I am working on letting go, in particular, letting go of my recent college graduate. I’ve spent the better part of 30 years holding him and his siblings tight, taking care of them, guarding them.
Before they were born, I ate right, didn’t drink, took vitamins and anything else that might help ensure they were born healthy.
Once home, I gated the stairs, put safety plugs in electrical outlets, locks on kitchen cabinet and padded sharp corners. I read to them from the moment they were home because I was told it would be beneficial. We never missed a well-baby check-up, dealt with illnesses as they came up and watched to make sure they followed the approved developmental schedule.
All through preschool and later, elementary and middle school, I encouraged, supported, and expected learning. I wouldn’t say I hovered, but I definitely mothered. Hugs were given, science fair boards were purchased and attention was paid to all the important stuff in between.
Time whips by (to that first-time mother exhausted by her two year old: Its really true. They grow so fast!). They learn to drive and you have to let them go places without you. Having watched and mourned with families who lost a teen in a car accident, this can be terrifying. How many of us would follow behind, if they could, just to ensure their safety. And when you’re not worried about their physical safety, their hearts are also at great risk as they explore their romantic life and sexuality.
College provides an opportunity for your child to learn independence with a safety net. They learn to live in an apartment but you’re paying the rent; that kind of thing. They move into their twenties and they do mature. Then before you know it, they’ve graduated.
It really is time to let go at that point. Sure there’s so much we can tell them to make their transition easier. But they are adults and can manage their way through society in the same bumpy manner that we did. Some of us, me included, find it very hard to step back sometimes. I know my husband has had the same problem with our latest to leave the nest. He has so much to share and, in a not-disrespectfully way, my son says, “I’ve got it, Dad.” It’s hard not to take it personally but we’ve got to understand that there’s pride in coping with his new town, his new job and his new life.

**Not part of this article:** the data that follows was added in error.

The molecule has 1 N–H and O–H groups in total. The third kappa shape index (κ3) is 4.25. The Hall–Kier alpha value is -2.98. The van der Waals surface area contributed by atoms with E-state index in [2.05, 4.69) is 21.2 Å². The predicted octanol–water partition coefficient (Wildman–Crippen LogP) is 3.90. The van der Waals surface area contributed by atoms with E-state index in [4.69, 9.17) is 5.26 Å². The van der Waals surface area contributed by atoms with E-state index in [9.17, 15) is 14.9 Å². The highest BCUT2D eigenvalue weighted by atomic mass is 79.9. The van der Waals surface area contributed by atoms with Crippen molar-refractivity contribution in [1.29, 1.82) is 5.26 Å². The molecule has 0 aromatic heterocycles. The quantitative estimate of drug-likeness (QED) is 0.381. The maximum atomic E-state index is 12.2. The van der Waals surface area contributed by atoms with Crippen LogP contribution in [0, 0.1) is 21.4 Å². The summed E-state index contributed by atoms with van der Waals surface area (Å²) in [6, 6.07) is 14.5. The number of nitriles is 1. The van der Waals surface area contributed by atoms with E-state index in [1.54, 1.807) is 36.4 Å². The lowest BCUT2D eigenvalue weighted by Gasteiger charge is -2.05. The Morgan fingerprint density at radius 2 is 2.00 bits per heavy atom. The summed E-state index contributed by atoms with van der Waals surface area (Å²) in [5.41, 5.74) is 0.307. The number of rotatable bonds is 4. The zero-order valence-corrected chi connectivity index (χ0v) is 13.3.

My father recently said to me, “Will you take the advice of an 85 year old man?” I said that I offered a lot of advice from my never-you-mind-how-many years and no one was interested so I’d surely accept his. He said, “Step back. Let him be. It’ll work out.” Easier said than done but I’m trying.
I wonder, in this graduation season, how many other families are feeling the tension between loving and protecting at a time when the protection is far less needed or wanted. In letting go, don’t we show we did a good job, and doesn’t it allow the relationship to mature? After all, we had to quit holding their fingers so they could walk alone and we had to take our hands off the bicycle to see if they could balance by themselves. And we celebrated each milestone. This letting go is just one more milestone to celebrate. Have you faced this in your family yet? How did you handle your child’s need for independence? Share what worked for you.